As a benevolent people, we understand that the care of the poor and disabled should not be dependent upon their family's wealth.

As a reasonable people, we have determined that the private insurance market has no profit, nor any interest, in covering health care needs of the elderly. And why would they? Our health costs while we are young and strong are relatively minimal - while the largest chunk is absorbed in our twilight years.

Most of us agree that we need these programs - what people must not assume is that they are free. We want the benefits, so we have to pay the cost. Our problem now is that our economy tanked by way of the housing market - at the same time health care costs have gone out of control. So yes, we need to find health care savings to ease the budgetary strains - but don't make the mistake of blaming our social programs for the problems with our healthcare system.

Primum Non Nocere

While some have been opposed to our social safety net since inception, these are the most popular programs in our country. And for good reason; Medicare has remained steady at about 6% GDP - while annual double digit rate increases for health insurance in the private market have pushed the cost to 12% GDP.

Perhaps most telling is this - insolvency projections for Medicare have remained relatively static at roughly 11 years - for literally decades now. While those opposed to the safety net are once again crying wolf - we must reform these programs to save them - this is simply their modus operandi.

The GOP want a Democratic president to cut our most popular programs - which I fear will happen- so that they can then turn around and blame Dems in the next election cycle for doing just that.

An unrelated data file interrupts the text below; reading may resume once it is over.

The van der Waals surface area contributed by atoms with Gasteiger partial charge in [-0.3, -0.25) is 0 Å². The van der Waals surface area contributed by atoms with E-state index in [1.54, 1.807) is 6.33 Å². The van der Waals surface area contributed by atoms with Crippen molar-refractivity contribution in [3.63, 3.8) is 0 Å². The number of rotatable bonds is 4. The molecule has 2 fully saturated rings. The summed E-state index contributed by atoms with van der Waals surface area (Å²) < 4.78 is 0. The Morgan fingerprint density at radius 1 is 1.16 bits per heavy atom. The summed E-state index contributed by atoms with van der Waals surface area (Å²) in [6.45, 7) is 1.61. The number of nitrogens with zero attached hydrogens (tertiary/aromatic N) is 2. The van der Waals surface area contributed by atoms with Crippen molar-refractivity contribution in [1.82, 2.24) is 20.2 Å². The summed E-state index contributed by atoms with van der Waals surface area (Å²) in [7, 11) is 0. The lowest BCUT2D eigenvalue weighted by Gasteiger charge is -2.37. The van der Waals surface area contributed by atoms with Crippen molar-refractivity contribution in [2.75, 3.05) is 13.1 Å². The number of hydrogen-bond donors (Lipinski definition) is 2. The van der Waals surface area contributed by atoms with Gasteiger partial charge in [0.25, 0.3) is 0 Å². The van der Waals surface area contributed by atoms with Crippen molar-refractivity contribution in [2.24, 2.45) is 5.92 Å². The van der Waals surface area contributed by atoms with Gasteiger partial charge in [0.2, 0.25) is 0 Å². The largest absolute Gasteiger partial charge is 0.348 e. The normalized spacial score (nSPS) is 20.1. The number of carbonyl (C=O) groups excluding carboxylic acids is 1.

The response to this should be that Obama spent all of his first-term political capital on passing Obamacare - so let's see how that works out. It won't be fully in place until 2017, so give it a chance. It has already served to slow the rise in costs - if not yet enough.

Also, seniors should be able to negotiate for lower prescription drug prices.

Source

Bad Ideas

We should not raise the eligibility age. While it seems reasonable since we are living longer - unfortunately poor people are not, in fact, living any longer. Bad idea. Plus, all that would accomplish would be to shift the burden from the federal gov't onto 60-somethings with outrageously expensive health care costs. Same difference with the voucher plan - it's just pushing costs onto senior citizens just to make the budget numbers look better. Likewise with the chained-CPI proposal; Worse Ideas yet. And no block grants. That is just a way for states to try and pocket the money and use it for other things while leaving the needy out in the cold.

Source

Obamacare

Obamacare says if you already have insurance, you can keep it. Along with some new bonuses. Parents can keep kids of up to 26 years of age on their plans. Insurance companies can no longer discriminate against people with pre-existing conditions. Insurance companies can no longer put annual limits or lifetime caps on an individual’s medical costs. Insurance companies will also be required to spend 85% of your premium on your medical costs, or you get a rebate to covering the difference. Insurance premiums will be capped at 2% of annual income for the less fortunate among us (up to 133% of Federal Poverty Level) and capped at 9.5% for people making at least 400% of FPL. Medicaid is expanded to allow parents and children making less than 133% of FPL with Federal Medical Assistance Percentage. Also, the “donut-hole” in seniors coverage is filled while brand-name prescription-drug prices are reduced. Purchase health insurance, you get a tax credit. Small businesses also get a tax credit under Obamacare. Penalties for Medicare-fraud will be increased. Women will no longer be subject to price discrimination on their premiums. Plus, government health programs will be persuaded to save themselves more money by purchasing cheaper generic drugs.